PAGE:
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october2012-002Dharamshala: - A latest US Congressional report on China has warned that a key communist party official's recommendation that the Chinese government should abolish ethnic minority status could “adversely affect the Tibetan people’s cultural and linguistic identity.”

In its 2012 Annual Report on developments in human rights and rule of law, released on Wednesday, October 10, the bipartisan Congressional-Executive Commission on China also stated that such a move, as advocated by United Front Work Department (UFWD) Executive Deputy Head and Director of the Party’s General Office of the Central Coordinating Group for Tibet Affairs, Zhu Weiqun, in February, could also: “deepen Tibetan people's resentment against the Chinese government.”

The report states: “This past year, the Chinese Communist Party and government increased pressure on and interference with the Tibetan people’s aspiration to preserve the viability and vibrancy of their culture and language.

“Zhu Weiqun wrote in a February 13, 2012 article that he favours ending or changing some policies that have the potential to benefit ethnic minority cultures.

“His views, if implemented, could adversely affect the Tibetan people’s cultural and linguistic identity and further deepen resentment against the government.”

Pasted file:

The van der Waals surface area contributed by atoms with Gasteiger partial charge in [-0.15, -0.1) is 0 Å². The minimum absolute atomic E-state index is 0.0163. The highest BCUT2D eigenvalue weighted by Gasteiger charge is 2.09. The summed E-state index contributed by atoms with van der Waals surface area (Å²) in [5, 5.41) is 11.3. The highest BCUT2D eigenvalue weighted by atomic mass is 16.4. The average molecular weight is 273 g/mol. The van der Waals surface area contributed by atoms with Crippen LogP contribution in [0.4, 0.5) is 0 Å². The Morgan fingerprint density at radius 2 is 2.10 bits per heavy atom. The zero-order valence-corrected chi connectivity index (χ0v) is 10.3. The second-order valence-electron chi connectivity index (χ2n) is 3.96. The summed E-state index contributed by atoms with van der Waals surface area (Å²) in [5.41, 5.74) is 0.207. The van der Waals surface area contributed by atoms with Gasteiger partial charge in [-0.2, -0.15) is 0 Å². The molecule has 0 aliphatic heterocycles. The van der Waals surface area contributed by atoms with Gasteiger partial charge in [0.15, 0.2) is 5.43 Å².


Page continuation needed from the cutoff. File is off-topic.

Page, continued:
The report also asserts that the growing number of self-immolations inside Tibet correlates to the ruling Chinese government's increasing tightening of measures to repress and control core elements of Tibetan culture, including the Tibetan Buddhist religion and monastic institutions, and to the China-Dalai Lama dialogue's failure to achieve any sign of progress.

“The [Communist] Party and government have not indicated any willingness to consider Tibetan grievances in a constructive manner and to hold themselves accountable for Tibetan rejection of Chinese policies, and have handled the crisis as a threat to state security and social stability instead of as a policy failure,” it added.

The report also documented sustained protests by Tibetans against the Chinese government’s development policies affecting Tibet’s linguistic identity and natural environment, stating that as of September 1, 2012, there were 1,312 Tibetan political prisoners detained on or after March 10, 2008.

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